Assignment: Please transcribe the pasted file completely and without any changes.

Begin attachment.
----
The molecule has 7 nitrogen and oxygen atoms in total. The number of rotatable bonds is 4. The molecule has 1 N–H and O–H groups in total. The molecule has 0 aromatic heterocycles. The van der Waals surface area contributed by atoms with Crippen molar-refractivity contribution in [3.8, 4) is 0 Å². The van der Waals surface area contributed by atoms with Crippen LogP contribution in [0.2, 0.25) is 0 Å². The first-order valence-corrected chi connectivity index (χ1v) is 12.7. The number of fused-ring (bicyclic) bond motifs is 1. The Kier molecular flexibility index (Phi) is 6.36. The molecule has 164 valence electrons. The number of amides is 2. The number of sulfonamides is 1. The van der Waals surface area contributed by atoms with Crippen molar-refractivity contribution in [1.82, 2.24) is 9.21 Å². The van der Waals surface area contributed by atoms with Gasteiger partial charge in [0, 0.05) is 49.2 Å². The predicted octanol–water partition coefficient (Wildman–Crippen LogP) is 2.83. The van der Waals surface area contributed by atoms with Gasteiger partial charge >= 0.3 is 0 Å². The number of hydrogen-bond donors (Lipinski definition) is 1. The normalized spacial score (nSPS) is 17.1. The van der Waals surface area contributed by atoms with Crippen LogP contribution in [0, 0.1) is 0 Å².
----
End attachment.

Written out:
The molecule has 7 nitrogen and oxygen atoms in total. The number of rotatable bonds is 4. The molecule has 1 N–H and O–H groups in total. The molecule has 0 aromatic heterocycles. The van der Waals surface area contributed by atoms with Crippen molar-refractivity contribution in [3.8, 4) is 0 Å². The van der Waals surface area contributed by atoms with Crippen LogP contribution in [0.2, 0.25) is 0 Å². The first-order valence-corrected chi connectivity index (χ1v) is 12.7. The number of fused-ring (bicyclic) bond motifs is 1. The Kier molecular flexibility index (Phi) is 6.36. The molecule has 164 valence electrons. The number of amides is 2. The number of sulfonamides is 1. The van der Waals surface area contributed by atoms with Crippen molar-refractivity contribution in [1.82, 2.24) is 9.21 Å². The van der Waals surface area contributed by atoms with Gasteiger partial charge in [0, 0.05) is 49.2 Å². The predicted octanol–water partition coefficient (Wildman–Crippen LogP) is 2.83. The van der Waals surface area contributed by atoms with Gasteiger partial charge >= 0.3 is 0 Å². The number of hydrogen-bond donors (Lipinski definition) is 1. The normalized spacial score (nSPS) is 17.1. The van der Waals surface area contributed by atoms with Crippen LogP contribution in [0, 0.1) is 0 Å².